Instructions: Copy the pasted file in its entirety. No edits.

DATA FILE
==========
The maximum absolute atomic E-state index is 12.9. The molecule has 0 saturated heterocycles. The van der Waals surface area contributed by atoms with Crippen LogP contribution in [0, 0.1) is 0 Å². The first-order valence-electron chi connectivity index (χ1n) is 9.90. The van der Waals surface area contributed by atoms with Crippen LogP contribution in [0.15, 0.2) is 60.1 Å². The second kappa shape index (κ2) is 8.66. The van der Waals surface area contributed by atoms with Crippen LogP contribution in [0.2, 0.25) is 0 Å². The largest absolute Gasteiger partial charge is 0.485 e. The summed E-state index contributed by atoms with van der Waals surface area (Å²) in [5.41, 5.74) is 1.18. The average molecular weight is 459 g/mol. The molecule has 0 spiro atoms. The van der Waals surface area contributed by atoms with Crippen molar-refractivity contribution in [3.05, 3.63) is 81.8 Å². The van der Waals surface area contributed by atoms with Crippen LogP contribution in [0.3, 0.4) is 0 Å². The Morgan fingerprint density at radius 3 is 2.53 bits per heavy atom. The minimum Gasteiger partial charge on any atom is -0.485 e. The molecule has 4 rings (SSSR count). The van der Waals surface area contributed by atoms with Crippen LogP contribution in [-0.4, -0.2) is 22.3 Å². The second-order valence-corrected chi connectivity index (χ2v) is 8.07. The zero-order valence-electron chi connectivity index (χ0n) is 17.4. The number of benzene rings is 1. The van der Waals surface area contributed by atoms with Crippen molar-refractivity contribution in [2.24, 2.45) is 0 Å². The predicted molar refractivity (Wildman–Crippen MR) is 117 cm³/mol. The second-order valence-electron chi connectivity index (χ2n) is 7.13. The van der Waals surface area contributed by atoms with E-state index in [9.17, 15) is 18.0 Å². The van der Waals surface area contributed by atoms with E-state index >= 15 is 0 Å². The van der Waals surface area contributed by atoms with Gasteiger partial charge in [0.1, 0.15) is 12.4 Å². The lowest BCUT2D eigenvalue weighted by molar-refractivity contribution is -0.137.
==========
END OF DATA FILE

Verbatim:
The maximum absolute atomic E-state index is 12.9. The molecule has 0 saturated heterocycles. The van der Waals surface area contributed by atoms with Crippen LogP contribution in [0, 0.1) is 0 Å². The first-order valence-electron chi connectivity index (χ1n) is 9.90. The van der Waals surface area contributed by atoms with Crippen LogP contribution in [0.15, 0.2) is 60.1 Å². The second kappa shape index (κ2) is 8.66. The van der Waals surface area contributed by atoms with Crippen LogP contribution in [0.2, 0.25) is 0 Å². The largest absolute Gasteiger partial charge is 0.485 e. The summed E-state index contributed by atoms with van der Waals surface area (Å²) in [5.41, 5.74) is 1.18. The average molecular weight is 459 g/mol. The molecule has 0 spiro atoms. The van der Waals surface area contributed by atoms with Crippen molar-refractivity contribution in [3.05, 3.63) is 81.8 Å². The van der Waals surface area contributed by atoms with Crippen LogP contribution in [0.3, 0.4) is 0 Å². The Morgan fingerprint density at radius 3 is 2.53 bits per heavy atom. The minimum Gasteiger partial charge on any atom is -0.485 e. The molecule has 4 rings (SSSR count). The van der Waals surface area contributed by atoms with Crippen LogP contribution in [-0.4, -0.2) is 22.3 Å². The second-order valence-corrected chi connectivity index (χ2v) is 8.07. The zero-order valence-electron chi connectivity index (χ0n) is 17.4. The number of benzene rings is 1. The van der Waals surface area contributed by atoms with Crippen molar-refractivity contribution in [2.24, 2.45) is 0 Å². The predicted molar refractivity (Wildman–Crippen MR) is 117 cm³/mol. The second-order valence-electron chi connectivity index (χ2n) is 7.13. The van der Waals surface area contributed by atoms with E-state index in [9.17, 15) is 18.0 Å². The van der Waals surface area contributed by atoms with E-state index >= 15 is 0 Å². The van der Waals surface area contributed by atoms with Gasteiger partial charge in [0.1, 0.15) is 12.4 Å². The lowest BCUT2D eigenvalue weighted by molar-refractivity contribution is -0.137.